Canadian Tax system
In Canada, most types of income (employment, commission, gratuities, business, capital gains, investments, etc.) are taxable and must be reported in the year in which they were earned. This includes worldwide income for individuals who are considered Canadian residents for tax purposes. Generally Canadian residents are those with substantial residential ties to Canada such as owning a home or having immediate family members in Canada. Canada employs a self-assessment tax system which means that it is the taxpayers’ responsibility to report their own income, claim their deductions and credits, and file their own tax returns based on the rules set out in the Income Tax Act.
Depending on their source of income, taxpayer may be entitled to some deductions. Business income earners, for example, can generally deduct all reasonable expenses they incur in order to generate income. All taxpayers, regardless of their income source, can deduct their eligible RRSP contributions in the year in which they were made. Tax payable is further reduced by a series of refundable and non-refundable tax credits. These credits include age, disability, charitable and political donations, universal child care, and public transit credits. The distinction between deductions and credits is that deductions reduce your taxable income while tax credits reduce your tax payable. This means the money a taxpayer saves by deducting a deductible expense depends on their marginal tax rate so if you are a higher earner with a 29% marginal tax rate, your deductions are also applied at the same rate. On the other hand, eligible taxpayers all receive the same amount by claiming their tax credits. For example every person who purchased public transit passes will receive a 15% credit regardless of their income and marginal tax rate. Therefore for taxpayers whose marginal tax rate is higher than the lowest tax bracket, deductions result in more tax savings than tax credits. The difference between refundable and non-refundable tax credits is that you can only reduce your taxable income to zero by applying a non-refundable tax credit. Any overages will not result in a refund. However you will receive a refund for your refundable tax credits once they have reduced your taxable income to zero. This is an important distinction for lower and middle income earners as most credits can be carried forward and should be applied only if the tax payer benefits from them in the current year. Otherwise they should be carried forward.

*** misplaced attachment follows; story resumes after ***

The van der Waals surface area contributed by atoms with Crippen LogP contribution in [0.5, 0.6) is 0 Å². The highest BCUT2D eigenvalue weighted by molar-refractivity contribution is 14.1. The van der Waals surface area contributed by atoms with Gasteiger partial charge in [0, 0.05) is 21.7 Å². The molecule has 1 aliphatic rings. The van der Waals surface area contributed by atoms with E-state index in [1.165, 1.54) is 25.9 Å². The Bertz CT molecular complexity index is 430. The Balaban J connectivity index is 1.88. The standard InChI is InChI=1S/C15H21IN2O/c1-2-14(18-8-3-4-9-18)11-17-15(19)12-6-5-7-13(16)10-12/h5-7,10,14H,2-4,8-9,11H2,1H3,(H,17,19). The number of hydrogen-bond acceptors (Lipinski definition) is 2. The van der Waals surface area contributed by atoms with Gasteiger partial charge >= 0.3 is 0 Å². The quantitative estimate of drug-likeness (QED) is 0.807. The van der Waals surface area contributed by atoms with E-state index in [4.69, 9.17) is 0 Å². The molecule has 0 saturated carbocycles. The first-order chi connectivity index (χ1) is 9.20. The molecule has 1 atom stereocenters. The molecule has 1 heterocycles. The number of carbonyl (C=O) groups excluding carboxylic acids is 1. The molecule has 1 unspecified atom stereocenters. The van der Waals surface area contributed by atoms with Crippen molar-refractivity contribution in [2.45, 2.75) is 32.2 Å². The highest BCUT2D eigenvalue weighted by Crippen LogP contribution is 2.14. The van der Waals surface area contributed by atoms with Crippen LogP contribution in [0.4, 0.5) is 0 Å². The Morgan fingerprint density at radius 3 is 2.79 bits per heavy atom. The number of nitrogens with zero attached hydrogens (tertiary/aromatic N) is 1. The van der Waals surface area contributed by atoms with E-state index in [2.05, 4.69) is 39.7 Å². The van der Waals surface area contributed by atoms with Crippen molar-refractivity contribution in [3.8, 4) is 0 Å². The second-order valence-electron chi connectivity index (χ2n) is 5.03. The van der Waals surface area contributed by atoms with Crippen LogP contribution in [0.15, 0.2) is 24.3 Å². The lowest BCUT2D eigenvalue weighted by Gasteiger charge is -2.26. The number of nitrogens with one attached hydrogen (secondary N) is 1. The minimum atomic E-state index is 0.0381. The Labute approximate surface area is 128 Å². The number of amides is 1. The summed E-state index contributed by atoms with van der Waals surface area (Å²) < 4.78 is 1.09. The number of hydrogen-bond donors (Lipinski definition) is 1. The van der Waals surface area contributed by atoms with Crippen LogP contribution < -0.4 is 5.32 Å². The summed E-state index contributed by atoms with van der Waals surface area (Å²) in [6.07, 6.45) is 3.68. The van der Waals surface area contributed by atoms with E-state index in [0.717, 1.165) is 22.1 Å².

Some of the assistance programs provided by the government such as the Universal Child Care are also considered benefits and must be included in the recipient’s income. Others such as social assistance and Canada Child Tax Benefit are non-taxable, although social assistance is included in income but also receives a matching deduction.
For a list of the refundable and non-refundable tax credits please see table XXX. Page 158- Tax Credit tables
Income tax returns must be filed no later than April 30 following each taxation year. In some circumstances such as when a taxpayer carries out a business, the deadline is extended to June 15 following each taxation year. A 5% penalty and a 1% monthly interest are charged by both the federal and provincial governments if the tax return is filed late. Penalties are increased for those who repeatedly miss the deadline. Those who expect a refund will not be charged interest or penalties.